Holiday Visits Can Reveal Signs Older Adults Need Help at Home

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Home Instead Senior Care reminds families to watch for signals a loved one could benefit from home care

This holiday season, many people will spend time with family and friends they haven’t seen in a while. For those with older loved ones, holiday visits can bring attention to changes in lifestyle or behavior that might indicate an older adult needs assistance at home.

According to AARP, 87 percent of seniors want to age in place, however, nearly two in 10 Americans over age 70 say that they find it difficult to live independently and accomplish daily tasks. For many older adults, caregivers who assist with everyday tasks can mean the difference between aging at home and moving to a care community.

“Many people notice changes in their loved ones around the holidays, but don’t know where to turn for help,” said Lakelyn Hogan, gerontologist at Home Instead Senior Care. “Whether it comes from family, friends or a hired caregiver, home care is intended to help older adults remain safe and independent by helping with activities of daily living, such as driving, meal preparation or housekeeping.”

As the holidays approach, Home Instead reminds families of signs that might indicate a loved one needs assistance, including the following:

  • Physical appearance. Is their clothing dirty or unkempt? Does it look like they have lost interest in personal hygiene? Have they lost a significant amount of weight?
  • Mood. Are they acting different than usual? Have they been more emotional or less talkative?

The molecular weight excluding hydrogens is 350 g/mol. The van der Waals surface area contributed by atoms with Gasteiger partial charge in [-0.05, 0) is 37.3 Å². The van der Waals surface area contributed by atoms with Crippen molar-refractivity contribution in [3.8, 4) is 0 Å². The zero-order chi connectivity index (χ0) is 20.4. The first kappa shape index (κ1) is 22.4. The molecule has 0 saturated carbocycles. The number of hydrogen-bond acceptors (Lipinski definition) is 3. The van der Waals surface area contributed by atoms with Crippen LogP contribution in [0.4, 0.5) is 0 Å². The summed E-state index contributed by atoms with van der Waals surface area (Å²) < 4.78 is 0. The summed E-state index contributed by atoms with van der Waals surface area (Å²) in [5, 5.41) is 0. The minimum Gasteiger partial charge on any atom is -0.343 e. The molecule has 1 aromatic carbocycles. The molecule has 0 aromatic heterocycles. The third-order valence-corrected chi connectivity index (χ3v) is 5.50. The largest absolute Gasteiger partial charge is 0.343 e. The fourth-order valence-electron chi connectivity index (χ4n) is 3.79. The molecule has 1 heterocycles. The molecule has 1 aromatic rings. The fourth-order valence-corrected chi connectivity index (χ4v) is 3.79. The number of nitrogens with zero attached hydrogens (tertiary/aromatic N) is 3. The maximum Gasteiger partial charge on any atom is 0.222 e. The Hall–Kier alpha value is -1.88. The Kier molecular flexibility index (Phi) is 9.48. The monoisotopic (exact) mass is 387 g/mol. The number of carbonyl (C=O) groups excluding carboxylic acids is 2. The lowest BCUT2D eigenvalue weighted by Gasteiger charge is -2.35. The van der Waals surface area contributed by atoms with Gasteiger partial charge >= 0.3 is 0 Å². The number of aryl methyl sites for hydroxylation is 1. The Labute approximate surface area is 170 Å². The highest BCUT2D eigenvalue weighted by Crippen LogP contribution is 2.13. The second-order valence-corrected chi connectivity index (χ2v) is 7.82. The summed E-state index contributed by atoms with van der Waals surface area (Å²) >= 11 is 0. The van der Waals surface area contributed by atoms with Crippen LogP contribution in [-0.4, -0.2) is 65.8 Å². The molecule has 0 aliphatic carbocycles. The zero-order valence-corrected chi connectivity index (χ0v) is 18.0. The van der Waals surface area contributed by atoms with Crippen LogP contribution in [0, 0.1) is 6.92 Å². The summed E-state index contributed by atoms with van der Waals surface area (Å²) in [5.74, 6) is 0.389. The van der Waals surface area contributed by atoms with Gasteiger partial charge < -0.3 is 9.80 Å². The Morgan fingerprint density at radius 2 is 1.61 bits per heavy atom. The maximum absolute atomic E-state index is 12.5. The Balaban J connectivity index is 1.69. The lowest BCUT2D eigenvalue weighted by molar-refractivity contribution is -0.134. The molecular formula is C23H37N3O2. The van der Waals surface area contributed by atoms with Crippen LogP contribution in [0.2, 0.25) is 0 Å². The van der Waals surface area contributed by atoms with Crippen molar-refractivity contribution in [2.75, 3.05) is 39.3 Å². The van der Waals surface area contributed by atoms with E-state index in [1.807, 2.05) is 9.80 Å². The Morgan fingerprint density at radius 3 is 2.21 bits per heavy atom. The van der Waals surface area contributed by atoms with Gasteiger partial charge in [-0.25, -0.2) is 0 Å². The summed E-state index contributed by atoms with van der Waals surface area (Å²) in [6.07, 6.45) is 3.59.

• Food choices. Are they eating more junk food? Has food spoiled or is the refrigerator empty because they can’t make it to the grocery store? Are they choosing food that might indicate they are having trouble chewing?
  • Housework. Have their hands become shaky? Look for signs of spills or soiled areas on the floor. Is there a significant amount of dust, perhaps because they aren’t able to reach certain areas? Are they keeping up on paying bills and refilling medications?
  • Social life. Ask a loved one how things are going with friends and neighbors to see if they’re still interested in social interactions. Ask the neighbors how often they see a loved one out and if they engage in conversation.

Identifying signs of needed assistance and getting care are important in ensuring an older loved one can age in place. For more information, visit

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Founded in 1994 in Omaha, Neb., by Lori and Paul Hogan, the Home Instead Senior Care network provides personalized care, support and education to help enhance the lives of aging adults and their families. Today this network is the world's leading provider of in-home care services for seniors, with more than 1,000 independently owned and operated franchises that are estimated to annually provide more than 50 million hours of care throughout the United States and 12 other countries. Local Home Instead Senior Care offices employ approximately 65,000 CAREGiversSM worldwide who provide basic support services that enable seniors to live safely and comfortably in their own homes for as long as possible. The Home Instead Senior Care network strives to partner with each client and his or her family members to help meet that individual’s needs. Services span the care continuum from providing companionship and personal care to specialized Alzheimer’s care and hospice support. Also available are family care education and support resources. At Home Instead Senior Care, it’s relationship before task, while striving to provide superior quality service.

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Dan Wieberg
Home Instead Senior Care
+1 (402) 575-5970
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